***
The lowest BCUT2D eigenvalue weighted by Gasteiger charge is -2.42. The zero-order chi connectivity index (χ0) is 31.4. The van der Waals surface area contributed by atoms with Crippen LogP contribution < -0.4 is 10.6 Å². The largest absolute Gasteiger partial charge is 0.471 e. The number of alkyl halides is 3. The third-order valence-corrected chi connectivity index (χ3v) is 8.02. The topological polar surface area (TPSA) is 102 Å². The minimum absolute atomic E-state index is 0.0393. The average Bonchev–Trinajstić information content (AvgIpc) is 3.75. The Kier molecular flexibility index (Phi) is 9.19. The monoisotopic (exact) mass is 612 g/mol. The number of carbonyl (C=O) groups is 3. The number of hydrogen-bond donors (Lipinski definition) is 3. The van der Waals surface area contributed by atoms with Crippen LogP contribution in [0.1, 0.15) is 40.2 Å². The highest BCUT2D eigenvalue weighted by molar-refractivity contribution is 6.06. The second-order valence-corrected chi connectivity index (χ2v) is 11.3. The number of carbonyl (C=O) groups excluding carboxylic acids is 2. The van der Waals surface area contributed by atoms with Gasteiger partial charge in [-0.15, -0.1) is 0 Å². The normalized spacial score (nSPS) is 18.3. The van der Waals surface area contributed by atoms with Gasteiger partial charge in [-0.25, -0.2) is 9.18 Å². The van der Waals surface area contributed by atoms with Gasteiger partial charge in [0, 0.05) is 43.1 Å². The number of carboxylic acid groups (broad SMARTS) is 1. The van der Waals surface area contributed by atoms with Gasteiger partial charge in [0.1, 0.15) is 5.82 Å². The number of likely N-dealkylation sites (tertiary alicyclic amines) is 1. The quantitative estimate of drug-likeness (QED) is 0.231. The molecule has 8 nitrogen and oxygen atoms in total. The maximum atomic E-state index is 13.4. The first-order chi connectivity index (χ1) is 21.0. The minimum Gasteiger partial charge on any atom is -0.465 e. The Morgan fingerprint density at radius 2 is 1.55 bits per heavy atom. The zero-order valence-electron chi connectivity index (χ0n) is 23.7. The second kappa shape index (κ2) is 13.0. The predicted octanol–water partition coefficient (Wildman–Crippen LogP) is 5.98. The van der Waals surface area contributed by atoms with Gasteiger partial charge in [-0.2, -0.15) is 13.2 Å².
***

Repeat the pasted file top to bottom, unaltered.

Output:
The lowest BCUT2D eigenvalue weighted by Gasteiger charge is -2.42. The zero-order chi connectivity index (χ0) is 31.4. The van der Waals surface area contributed by atoms with Crippen LogP contribution < -0.4 is 10.6 Å². The largest absolute Gasteiger partial charge is 0.471 e. The number of alkyl halides is 3. The third-order valence-corrected chi connectivity index (χ3v) is 8.02. The topological polar surface area (TPSA) is 102 Å². The minimum absolute atomic E-state index is 0.0393. The average Bonchev–Trinajstić information content (AvgIpc) is 3.75. The Kier molecular flexibility index (Phi) is 9.19. The monoisotopic (exact) mass is 612 g/mol. The number of carbonyl (C=O) groups is 3. The number of hydrogen-bond donors (Lipinski definition) is 3. The van der Waals surface area contributed by atoms with Crippen LogP contribution in [0.1, 0.15) is 40.2 Å². The highest BCUT2D eigenvalue weighted by molar-refractivity contribution is 6.06. The second-order valence-corrected chi connectivity index (χ2v) is 11.3. The number of carbonyl (C=O) groups excluding carboxylic acids is 2. The van der Waals surface area contributed by atoms with Gasteiger partial charge in [-0.15, -0.1) is 0 Å². The normalized spacial score (nSPS) is 18.3. The van der Waals surface area contributed by atoms with Gasteiger partial charge in [-0.25, -0.2) is 9.18 Å². The van der Waals surface area contributed by atoms with Gasteiger partial charge in [0, 0.05) is 43.1 Å². The number of carboxylic acid groups (broad SMARTS) is 1. The van der Waals surface area contributed by atoms with Gasteiger partial charge in [0.1, 0.15) is 5.82 Å². The number of likely N-dealkylation sites (tertiary alicyclic amines) is 1. The quantitative estimate of drug-likeness (QED) is 0.231. The molecule has 8 nitrogen and oxygen atoms in total. The maximum atomic E-state index is 13.4. The first-order chi connectivity index (χ1) is 21.0. The minimum Gasteiger partial charge on any atom is -0.465 e. The Morgan fingerprint density at radius 2 is 1.55 bits per heavy atom. The zero-order valence-electron chi connectivity index (χ0n) is 23.7. The second kappa shape index (κ2) is 13.0. The predicted octanol–water partition coefficient (Wildman–Crippen LogP) is 5.98. The van der Waals surface area contributed by atoms with Gasteiger partial charge in [-0.2, -0.15) is 13.2 Å².